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From Apache Wiki <>
Subject [Httpd Wiki] Update of "FAQ" by JeffTrawick
Date Fri, 17 Jan 2014 13:57:33 GMT
Dear Wiki user,

You have subscribed to a wiki page or wiki category on "Httpd Wiki" for change notification.

The "FAQ" page has been changed by JeffTrawick:

remove the misleading info about binaries; defer for the time being explicitly listing third-party
binary providers

  == Where can I get Apache httpd? ==
  You can find out how to download the source for Apache at the [[|main
Apache web server site]].
- == Where can I download (certified) 64 bit Apache httpd binaries for Windows? ==
- Right now, there are none. The Apache Software Foundation produces Open '''Source''' Software.
The 32 bit binaries provided are a courtesy of the community members.
+ == Why isn't there a current binary for my platform? ==
+ The occasional availability of binaries for one platform or another at
has been a source of confusion for the user community, particularly the large subset which
uses the Windows platform and is not able to build httpd and prerequisites themselves.
+ Producing binaries for general use is not part of the httpd release process.  By policy
the group does not formally release binaries and is in no position to ensure their consistent
availability.  (No mechanisms exist to review, test, and approve them -- we can only formally
release source).
+ If you are unable to build a binary for your platform, consult the Users mailing list for
  == May I use the Apache logo on my product or Web site? ==
  You may NOT use any original artwork from the Apache Software Foundation, nor make or use
modified versions of such artwork, except under the conditions in the  [[|Apache
Trademark Policy]] document.
@@ -107, +111 @@

  Regular expressions are a way of describing a pattern - for example, "all the words that
begin with the letter A" or "every 10-digit phone number" or even "Every sentence with two
commas in it, and no capital letter Q". Regular expressions (aka "regex"s) are useful in Apache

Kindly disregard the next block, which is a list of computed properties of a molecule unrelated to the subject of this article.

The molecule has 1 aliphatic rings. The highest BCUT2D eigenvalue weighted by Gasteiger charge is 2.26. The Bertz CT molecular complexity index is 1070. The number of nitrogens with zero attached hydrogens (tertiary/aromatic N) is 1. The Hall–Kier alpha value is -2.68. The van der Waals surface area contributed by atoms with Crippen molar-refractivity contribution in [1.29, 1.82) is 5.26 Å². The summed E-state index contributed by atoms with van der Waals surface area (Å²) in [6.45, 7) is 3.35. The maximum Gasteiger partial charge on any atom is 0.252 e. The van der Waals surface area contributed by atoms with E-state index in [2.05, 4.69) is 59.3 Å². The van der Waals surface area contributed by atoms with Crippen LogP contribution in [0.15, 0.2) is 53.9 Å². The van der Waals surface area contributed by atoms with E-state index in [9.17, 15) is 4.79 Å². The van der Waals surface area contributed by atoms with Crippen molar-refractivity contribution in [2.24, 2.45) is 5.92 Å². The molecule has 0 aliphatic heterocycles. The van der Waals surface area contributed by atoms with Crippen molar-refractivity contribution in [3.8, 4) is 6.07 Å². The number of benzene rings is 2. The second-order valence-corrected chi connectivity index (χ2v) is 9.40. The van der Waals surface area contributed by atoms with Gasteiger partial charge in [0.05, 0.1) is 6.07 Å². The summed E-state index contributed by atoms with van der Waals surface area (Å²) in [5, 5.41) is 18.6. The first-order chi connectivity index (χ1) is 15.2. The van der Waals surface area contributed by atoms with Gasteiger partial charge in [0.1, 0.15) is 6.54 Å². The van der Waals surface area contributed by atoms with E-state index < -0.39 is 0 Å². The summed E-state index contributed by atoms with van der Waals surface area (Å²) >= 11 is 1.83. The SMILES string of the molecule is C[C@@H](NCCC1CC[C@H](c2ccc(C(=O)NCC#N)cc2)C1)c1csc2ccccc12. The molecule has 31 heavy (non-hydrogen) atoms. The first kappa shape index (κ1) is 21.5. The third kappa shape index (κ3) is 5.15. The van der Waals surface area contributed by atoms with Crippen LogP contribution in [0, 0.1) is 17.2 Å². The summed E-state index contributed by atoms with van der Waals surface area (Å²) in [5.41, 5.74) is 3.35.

because they let you apply certain attributes against collections of files or resources in
very flexible ways - for example, all .gif and .jpg files under any "images" directory could
be written as `/images/.*(jpg|gif)$`. Note that httpd doesn't need the delimiting `//` so
as to avoid "toothpicks" when matching URIs or paths, like: `/\/foo\/bar\/?/`
  The best overview around is probably the [[|one which
comes with Perl]].  Apache's regular expressions use [[|PCRE - Perl Compatible
Regular Expressions]].
- == Why isn't there a binary for my platform? ==
- The developers make sure that the software builds and works correctly on the platforms available
to them; this does not necessarily mean that your platform is one of them. In addition, the
Apache HTTP server project is primarily source oriented, meaning that distributing valid and
buildable source code is the purpose of a release, not making sure that there is a binary
package for all of the supported platforms.
- If you don't see a kit for your platform listed in the binary distribution area (,
it means either that the platform isn't available to any of the developers, or that they just
haven't gotten around to preparing a binary for it. As this is a voluntary project, they are
under no obligation to do so. Users are encouraged and expected to build the software themselves.
- The sole exception to these practices is the Windows package. Unlike most Unix and Unix-like
platforms, Windows systems do not come with a bundled software development environment, so
we do prepare binary kits for Windows when we make a release. Again, however, it's a voluntary
thing and only a limited number of the developers have the capability to build the InstallShield
package, so the Windows release may lag somewhat behind the source release. This lag should
be no more than a few days at most.
  = Building Apache httpd =
  == Why do I get an error about an undefined reference to "__inet_ntoa" or other __inet_*
symbols? ==

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